On record-keeping, the reports finds this to be “historically poor” at the Palace, “reflecting an inadequate understanding of both legal requirements and good practice. . . Until relatively recently, there does not appear to have been a consistent understanding of good record keeping.”

Praise is given for the work of the Lambeth Palace safeguarding officer, including their correspondence with survivors, and progress in “filling in gaps” in safeguarding. “Previous efforts by Lambeth Palace to engage with survivors have been insufficiently thoughtful and thought through,” it says.

The position, which was created to work towards the SCIE audit, was due to end last June. The report warns that “had the current postholder not been as energetic, the outcome of aspects of the present audit would have been very different, given what the internal audit revealed about what areas needed addressing”, and that “the auditors were extremely concerned at what this appears to indicate about the lack of priority given to safeguarding at Lambeth Palace.”

Auditors were not granted access to Clergy Discipline Measure (CDM) files at Lambeth. This was said to be as a result of a recent clarification by the Information Governance Officer (IGO) following advice from the Church’s legal office. This put a “significant limitation” on their assessment of best practice, the report continues.

SCIE asks how an independent audit of CDM files could be achieved. “Without the possibility of independent scrutiny and quality assurance, learning from the current CDM practices will not inform the new processes.”

In other areas in the report, physical security was found to be generally comprehensive and safeguarding of internal events good, with room for strengthening. Operational accountability was found to be clear, and training generally also good, but safer recruitment practice needed improvement, including assigning responsibility for this.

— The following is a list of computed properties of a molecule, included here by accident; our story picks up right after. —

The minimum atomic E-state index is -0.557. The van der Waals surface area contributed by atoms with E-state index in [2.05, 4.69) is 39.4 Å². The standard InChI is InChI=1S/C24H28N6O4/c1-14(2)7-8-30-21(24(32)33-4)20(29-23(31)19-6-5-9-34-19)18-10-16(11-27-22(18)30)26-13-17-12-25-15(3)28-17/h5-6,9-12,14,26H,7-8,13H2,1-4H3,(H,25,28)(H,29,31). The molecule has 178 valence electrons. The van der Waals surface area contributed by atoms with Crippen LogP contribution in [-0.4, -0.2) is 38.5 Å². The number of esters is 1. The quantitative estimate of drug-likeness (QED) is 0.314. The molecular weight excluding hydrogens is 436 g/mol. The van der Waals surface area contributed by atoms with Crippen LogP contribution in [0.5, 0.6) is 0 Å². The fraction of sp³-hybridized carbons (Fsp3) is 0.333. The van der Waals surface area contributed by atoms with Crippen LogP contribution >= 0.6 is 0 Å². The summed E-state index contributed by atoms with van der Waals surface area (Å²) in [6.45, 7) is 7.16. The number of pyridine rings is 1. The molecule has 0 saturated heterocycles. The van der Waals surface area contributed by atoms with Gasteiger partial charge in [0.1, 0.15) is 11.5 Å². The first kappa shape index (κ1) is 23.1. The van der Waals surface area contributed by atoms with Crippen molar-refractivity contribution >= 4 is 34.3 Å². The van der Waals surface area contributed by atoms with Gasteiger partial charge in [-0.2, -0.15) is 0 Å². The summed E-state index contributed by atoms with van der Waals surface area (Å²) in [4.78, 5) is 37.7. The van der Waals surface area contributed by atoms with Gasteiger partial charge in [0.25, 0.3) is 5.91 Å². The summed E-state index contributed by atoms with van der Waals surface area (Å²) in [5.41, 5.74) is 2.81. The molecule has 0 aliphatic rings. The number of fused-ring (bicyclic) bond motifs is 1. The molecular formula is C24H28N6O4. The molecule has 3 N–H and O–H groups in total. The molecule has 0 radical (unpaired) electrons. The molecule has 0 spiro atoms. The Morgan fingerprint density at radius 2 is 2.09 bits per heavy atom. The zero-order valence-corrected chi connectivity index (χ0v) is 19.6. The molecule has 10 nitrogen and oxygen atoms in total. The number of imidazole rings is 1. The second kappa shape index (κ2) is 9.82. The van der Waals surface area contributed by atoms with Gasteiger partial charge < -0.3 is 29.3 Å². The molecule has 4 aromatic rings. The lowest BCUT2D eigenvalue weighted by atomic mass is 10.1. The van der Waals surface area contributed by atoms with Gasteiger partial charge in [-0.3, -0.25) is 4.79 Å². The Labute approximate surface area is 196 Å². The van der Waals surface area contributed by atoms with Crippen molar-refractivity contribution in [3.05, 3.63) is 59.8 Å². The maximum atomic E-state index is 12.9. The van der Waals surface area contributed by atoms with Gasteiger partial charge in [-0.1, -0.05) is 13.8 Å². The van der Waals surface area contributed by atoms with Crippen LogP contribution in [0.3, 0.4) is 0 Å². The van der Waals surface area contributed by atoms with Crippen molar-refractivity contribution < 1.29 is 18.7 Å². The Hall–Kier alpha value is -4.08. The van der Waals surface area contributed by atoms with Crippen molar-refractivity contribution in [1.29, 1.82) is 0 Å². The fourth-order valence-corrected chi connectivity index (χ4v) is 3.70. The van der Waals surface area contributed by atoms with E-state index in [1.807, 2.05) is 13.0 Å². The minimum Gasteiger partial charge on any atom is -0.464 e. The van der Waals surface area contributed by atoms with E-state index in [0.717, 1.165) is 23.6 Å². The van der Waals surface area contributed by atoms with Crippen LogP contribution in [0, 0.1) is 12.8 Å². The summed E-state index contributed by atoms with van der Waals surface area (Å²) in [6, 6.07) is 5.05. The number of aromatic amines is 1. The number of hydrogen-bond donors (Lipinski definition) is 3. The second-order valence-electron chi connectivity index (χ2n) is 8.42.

Children and vulnerable adults among the 30 residents and 50 workers at the Palace were kept safe, it says, but key staff would benefit from training to safeguard better adults at risk of harm. Hospitality events and visiting, including to the library, were clear, although “a small number of staff indicated that they felt unsafe on occasions during events involving external visitors, who they considered could be more stringently checked.”

On the communities of St Anselm and Chemin Neuf, the report says that understanding of safeguarding among the Dean and staff was good, but guidance on the disclosure of abuse needed to be clearer, particularly given that “members come from many different countries, with very different understandings of safeguarding, and its implications for individuals, the community and for the Church as an institution”.

Thanking the SCIE team for their “constructive and helpful” report, Archbishop Welby said on Tuesday: “Safeguarding must be central to the life of the Church, and we are committed to striving for the highest possible standards at Lambeth Palace. We welcome the encouragement and, quite rightly, the challenge from SCIE to continue our ongoing learning and improvement of safeguarding practices.

“I am adamant that this report must underpin and strengthen our continuing efforts to ensure that Lambeth Palace treats safeguarding as a top priority. . . I also want to acknowledge and give my personal thanks and gratitude to the many survivors and victims who engaged in this valuable process.”

His Chief of Staff, the Revd Ijeoma Ajibade, was “grateful for its informed analysis and constructive recommendations” about the complex structures of the Church and position of the Palace and Archbishop. Its own internal safeguarding review had already identified “several areas where more work was needed”, and progress had been made to address these, she said.

Mr Sewell concluded: “The report seems to confirm that despite words and good intentions, the fundamental structures of the C of E continue to obstruct meaningful progress in safeguarding. A survivor just said to me that too often the Archbishops exhibit ‘capitulation to the status quo, not leadership’.”